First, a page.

At that time I didn’t connect that with myself. I think, they came for someone, they’re not come after me. I went into the house, began calling my guys from the black phone. But I can’t get through to no one, through, they’re all disconnected. One call got through, but then broke off.
I don’t get what’s up, I’m seized by worry. Until now, these phones were not disconnected. Finally I got through to a friend, I ask about names, he said that one’s been taken away that’s for sure. Only then I realized that we’ve been burned.
Then I wasted no time, I go out of the house, and with that this journey started.
On the street …. they were standing. I passed between them and Allah made it so that they did not pay attention to me. As soon as I walked away from this place, they already broke into our house.
That day I was waiting it out in a vacant building. Then I sent a friend to learn about the fate of the others, he said that all had been captured. Now there was no longer any doubt that we had been burned. I think it was Saturday 17 November.
That day I spent in that building, praying. It was a difficult position, whatever you say. Especially depressing was that I had no weapon. It was hidden in a place, but it made no sense to go there, the place where the cache was is certainly guarded.
So, I still stay put in the same place, and news reaches me that my guys have been taken away, that if I don’t show up, then they’ll be killed, the house burned.
But this was expected, because when choosing this path, one assumes such an outcome.
Iblis tried to tempt me over to the other side. Here they’re all caught, you’re the only one left out in the wild, what do the comrades think about you? And I started thinking that you are upset that I am still out here. Here you are left alone, Satan tempts me, and what will you do?
Time passed, and then after dark, a friend showed up, and we had begun to discuss the situation. He reiterated the old news that all the household was arrested and they threatened to kill them if I did not give myself up. My friend considers this way and that and in the end concluded that I’ve no choice but to surrender ….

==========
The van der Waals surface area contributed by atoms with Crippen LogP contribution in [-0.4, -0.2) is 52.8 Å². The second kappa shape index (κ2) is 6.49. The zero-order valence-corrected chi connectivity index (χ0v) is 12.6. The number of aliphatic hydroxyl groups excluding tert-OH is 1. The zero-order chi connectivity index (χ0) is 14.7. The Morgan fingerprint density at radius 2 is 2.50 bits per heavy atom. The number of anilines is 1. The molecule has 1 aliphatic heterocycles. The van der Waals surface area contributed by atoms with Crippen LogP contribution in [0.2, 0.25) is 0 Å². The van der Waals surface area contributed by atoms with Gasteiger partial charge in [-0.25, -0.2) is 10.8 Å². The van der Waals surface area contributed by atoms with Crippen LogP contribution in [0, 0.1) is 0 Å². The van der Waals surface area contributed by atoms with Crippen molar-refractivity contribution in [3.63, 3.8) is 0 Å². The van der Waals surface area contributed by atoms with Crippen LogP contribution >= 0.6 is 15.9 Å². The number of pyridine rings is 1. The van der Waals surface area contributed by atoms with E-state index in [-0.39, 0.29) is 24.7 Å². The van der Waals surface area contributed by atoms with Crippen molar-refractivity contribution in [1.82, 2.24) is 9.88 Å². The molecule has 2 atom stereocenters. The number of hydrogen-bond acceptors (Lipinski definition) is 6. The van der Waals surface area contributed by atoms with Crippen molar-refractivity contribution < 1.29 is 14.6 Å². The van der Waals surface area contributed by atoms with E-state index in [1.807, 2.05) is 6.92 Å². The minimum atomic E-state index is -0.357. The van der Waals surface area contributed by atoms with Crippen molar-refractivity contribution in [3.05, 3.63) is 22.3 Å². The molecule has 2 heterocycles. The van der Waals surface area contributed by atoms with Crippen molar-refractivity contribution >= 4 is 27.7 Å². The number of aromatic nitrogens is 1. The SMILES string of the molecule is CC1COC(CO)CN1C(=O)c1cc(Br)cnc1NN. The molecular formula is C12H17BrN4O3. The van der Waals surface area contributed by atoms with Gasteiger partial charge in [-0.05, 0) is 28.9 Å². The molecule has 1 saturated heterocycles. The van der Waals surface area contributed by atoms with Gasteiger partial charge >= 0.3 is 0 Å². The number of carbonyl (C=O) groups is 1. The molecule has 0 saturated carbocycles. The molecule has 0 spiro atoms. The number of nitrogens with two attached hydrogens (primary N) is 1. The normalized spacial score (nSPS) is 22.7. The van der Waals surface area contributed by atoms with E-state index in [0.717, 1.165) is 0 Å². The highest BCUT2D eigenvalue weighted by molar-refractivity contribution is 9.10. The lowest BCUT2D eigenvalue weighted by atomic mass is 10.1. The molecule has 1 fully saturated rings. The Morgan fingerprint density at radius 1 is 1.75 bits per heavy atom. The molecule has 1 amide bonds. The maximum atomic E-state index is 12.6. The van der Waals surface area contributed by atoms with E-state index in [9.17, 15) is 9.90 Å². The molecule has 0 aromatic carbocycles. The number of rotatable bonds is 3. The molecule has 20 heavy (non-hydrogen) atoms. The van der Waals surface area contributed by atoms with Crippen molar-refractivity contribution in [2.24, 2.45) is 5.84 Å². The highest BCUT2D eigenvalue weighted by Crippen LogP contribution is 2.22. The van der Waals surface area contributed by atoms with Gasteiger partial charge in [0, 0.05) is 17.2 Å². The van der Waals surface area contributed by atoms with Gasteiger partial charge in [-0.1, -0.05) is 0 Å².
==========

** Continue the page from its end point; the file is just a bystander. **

(Zayd prays a bit, decides to give himself up, meets a friend who advises against it, and holes up in the village.)
And in this way, I spent a month on the street. But I had to change something. It was not safe to stay like this… I had to get out of Chechnya.
And how to get out, how to find the way? I have no papers. But no, there is one document, not in my name and that I, frankly, do not want to show anyone.
How to go? Train, bus, I immediately rejected these, too many brothers had been arrested on these modes of transport. And I walked along the road. Climbing one hill, I looked back, beneath me lay my territory, laid out like the palm of my hand.
No one wants to leave their homeland. Sadness engulfed my heart. Here I was born and here I was raised, here were my brothers, my comrades in the struggle, and I did not know whether I was destined to return. But the grief recedes, when I think what turned out, that was a kind of good that I was doing by emigrating in the way of Allah.
(As he leaves Chechnya, Zayd recalls how Mohammad left Mecca. He sets out, and talks again about how he has no papers so he can’t stay in a hotel, and how it is winter, and snow is falling. Someone rescues him and takes him home. He decides there is no other way other than jihad, so he flies to Syria, after Allah helps him get a false passport.)
And there are no obstacles to anything. I need documents. Documents are made for me and sent.
Once I received the documents, I fly to another country by plane. I sat on a plane for the first time in my life. As I fly, I thought, how is it that those infidels, who are constantly flying these aircraft do not believe in Allah?
I flew on a plane for about two hours. We took off at dusk and during the flight, we were constantly catching up with this sunset. Two hours of sunset ….
Upon arrival, I was greeted by the brothers. And after a while, after a visit with them, by the grace of Allah, they helped me get to the place of jihad.
Here I have been for two months. Many brothers have become martyrs here, a lot I have seen here by the will of Allah.
(But that’s not all. The translator of the statement asks his young friend what happened to Zayd in Syria:)
My young friend says:
“When I got to Syria, I immediately wound up in Latakia. There were many foreign fighters from the Caucasus. One day we were sitting and talking on various topics, and I told them about the letter and begin to translate it. The Mujahideen listen to me and smile, in a strange way. Then they point to a mujahid and say, “Here he is, your Zayd, sitting in front of you.”
I was seized with astonishment and joy – in front of me sat Zayd, the author of this letter, alive and well.
We became friends, I was often asked about the details of his story. Most of the trials he suffered, especially the moral ones, he did not mention. It would have filled a small book.
A month ago, I found out from the brothers that he had been killed. He went to help the brothers who were attacked and outnumbered by the Nusayris [Assad’s forces]. He got there in time, knocked out a bunch of infidels, took the hill. Two people were killed in battle. One of them was Zayd.